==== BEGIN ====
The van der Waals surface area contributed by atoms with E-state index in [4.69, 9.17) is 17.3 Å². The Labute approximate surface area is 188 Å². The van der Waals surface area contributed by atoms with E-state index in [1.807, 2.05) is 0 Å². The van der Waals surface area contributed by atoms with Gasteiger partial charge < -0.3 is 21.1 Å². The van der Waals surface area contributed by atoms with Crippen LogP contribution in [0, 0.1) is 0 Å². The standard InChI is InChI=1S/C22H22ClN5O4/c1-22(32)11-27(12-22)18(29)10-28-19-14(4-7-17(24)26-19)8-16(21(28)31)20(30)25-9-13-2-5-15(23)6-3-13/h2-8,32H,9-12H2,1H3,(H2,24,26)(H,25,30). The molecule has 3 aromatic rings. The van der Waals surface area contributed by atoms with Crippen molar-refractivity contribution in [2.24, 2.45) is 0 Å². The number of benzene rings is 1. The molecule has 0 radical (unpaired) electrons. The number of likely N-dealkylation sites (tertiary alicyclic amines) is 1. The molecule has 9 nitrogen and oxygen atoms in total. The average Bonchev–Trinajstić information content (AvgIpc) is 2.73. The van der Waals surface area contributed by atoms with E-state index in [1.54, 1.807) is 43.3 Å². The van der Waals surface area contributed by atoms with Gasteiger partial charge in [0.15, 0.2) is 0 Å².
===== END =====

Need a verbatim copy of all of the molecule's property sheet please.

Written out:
The van der Waals surface area contributed by atoms with E-state index in [4.69, 9.17) is 17.3 Å². The Labute approximate surface area is 188 Å². The van der Waals surface area contributed by atoms with E-state index in [1.807, 2.05) is 0 Å². The van der Waals surface area contributed by atoms with Gasteiger partial charge < -0.3 is 21.1 Å². The van der Waals surface area contributed by atoms with Crippen LogP contribution in [0, 0.1) is 0 Å². The standard InChI is InChI=1S/C22H22ClN5O4/c1-22(32)11-27(12-22)18(29)10-28-19-14(4-7-17(24)26-19)8-16(21(28)31)20(30)25-9-13-2-5-15(23)6-3-13/h2-8,32H,9-12H2,1H3,(H2,24,26)(H,25,30). The molecule has 3 aromatic rings. The van der Waals surface area contributed by atoms with Crippen molar-refractivity contribution in [2.24, 2.45) is 0 Å². The number of benzene rings is 1. The molecule has 0 radical (unpaired) electrons. The number of likely N-dealkylation sites (tertiary alicyclic amines) is 1. The molecule has 9 nitrogen and oxygen atoms in total. The average Bonchev–Trinajstić information content (AvgIpc) is 2.73. The van der Waals surface area contributed by atoms with E-state index in [1.54, 1.807) is 43.3 Å². The van der Waals surface area contributed by atoms with Gasteiger partial charge in [0.15, 0.2) is 0 Å².